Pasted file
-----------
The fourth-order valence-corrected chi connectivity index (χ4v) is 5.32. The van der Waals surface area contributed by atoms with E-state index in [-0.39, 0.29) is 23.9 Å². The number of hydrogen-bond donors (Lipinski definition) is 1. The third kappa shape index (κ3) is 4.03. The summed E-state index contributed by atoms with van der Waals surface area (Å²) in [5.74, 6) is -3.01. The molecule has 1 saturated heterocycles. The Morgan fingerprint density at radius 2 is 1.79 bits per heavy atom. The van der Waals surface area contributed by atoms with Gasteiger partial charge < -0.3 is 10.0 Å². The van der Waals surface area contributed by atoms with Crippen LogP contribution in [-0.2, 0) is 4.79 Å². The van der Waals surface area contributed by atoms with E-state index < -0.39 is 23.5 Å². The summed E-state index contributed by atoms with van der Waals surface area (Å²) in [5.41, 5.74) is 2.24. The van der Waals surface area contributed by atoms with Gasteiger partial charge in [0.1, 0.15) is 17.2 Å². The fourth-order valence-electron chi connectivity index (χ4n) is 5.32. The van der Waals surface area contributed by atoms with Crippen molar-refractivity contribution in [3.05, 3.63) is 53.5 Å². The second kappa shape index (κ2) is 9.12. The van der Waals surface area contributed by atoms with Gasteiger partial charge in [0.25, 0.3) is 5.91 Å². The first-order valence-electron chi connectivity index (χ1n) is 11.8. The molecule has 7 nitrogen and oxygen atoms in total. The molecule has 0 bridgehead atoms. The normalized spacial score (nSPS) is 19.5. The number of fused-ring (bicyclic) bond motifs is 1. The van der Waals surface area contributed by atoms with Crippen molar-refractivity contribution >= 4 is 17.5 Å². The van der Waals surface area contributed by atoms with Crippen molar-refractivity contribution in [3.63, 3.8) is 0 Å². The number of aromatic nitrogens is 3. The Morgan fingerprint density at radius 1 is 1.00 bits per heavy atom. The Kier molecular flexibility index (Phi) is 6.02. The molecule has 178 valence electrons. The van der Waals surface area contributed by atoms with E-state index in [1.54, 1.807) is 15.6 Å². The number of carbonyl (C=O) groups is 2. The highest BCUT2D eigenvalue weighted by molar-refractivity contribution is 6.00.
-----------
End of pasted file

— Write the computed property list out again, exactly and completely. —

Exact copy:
The fourth-order valence-corrected chi connectivity index (χ4v) is 5.32. The van der Waals surface area contributed by atoms with E-state index in [-0.39, 0.29) is 23.9 Å². The number of hydrogen-bond donors (Lipinski definition) is 1. The third kappa shape index (κ3) is 4.03. The summed E-state index contributed by atoms with van der Waals surface area (Å²) in [5.74, 6) is -3.01. The molecule has 1 saturated heterocycles. The Morgan fingerprint density at radius 2 is 1.79 bits per heavy atom. The van der Waals surface area contributed by atoms with Gasteiger partial charge < -0.3 is 10.0 Å². The van der Waals surface area contributed by atoms with Crippen LogP contribution in [-0.2, 0) is 4.79 Å². The van der Waals surface area contributed by atoms with E-state index < -0.39 is 23.5 Å². The summed E-state index contributed by atoms with van der Waals surface area (Å²) in [5.41, 5.74) is 2.24. The van der Waals surface area contributed by atoms with Gasteiger partial charge in [0.1, 0.15) is 17.2 Å². The fourth-order valence-electron chi connectivity index (χ4n) is 5.32. The van der Waals surface area contributed by atoms with Crippen molar-refractivity contribution in [3.05, 3.63) is 53.5 Å². The second kappa shape index (κ2) is 9.12. The van der Waals surface area contributed by atoms with Gasteiger partial charge in [0.25, 0.3) is 5.91 Å². The first-order valence-electron chi connectivity index (χ1n) is 11.8. The molecule has 7 nitrogen and oxygen atoms in total. The molecule has 0 bridgehead atoms. The normalized spacial score (nSPS) is 19.5. The number of fused-ring (bicyclic) bond motifs is 1. The van der Waals surface area contributed by atoms with Crippen molar-refractivity contribution >= 4 is 17.5 Å². The van der Waals surface area contributed by atoms with Crippen molar-refractivity contribution in [3.63, 3.8) is 0 Å². The number of aromatic nitrogens is 3. The Morgan fingerprint density at radius 1 is 1.00 bits per heavy atom. The Kier molecular flexibility index (Phi) is 6.02. The molecule has 178 valence electrons. The van der Waals surface area contributed by atoms with E-state index in [1.54, 1.807) is 15.6 Å². The number of carbonyl (C=O) groups is 2. The highest BCUT2D eigenvalue weighted by molar-refractivity contribution is 6.00.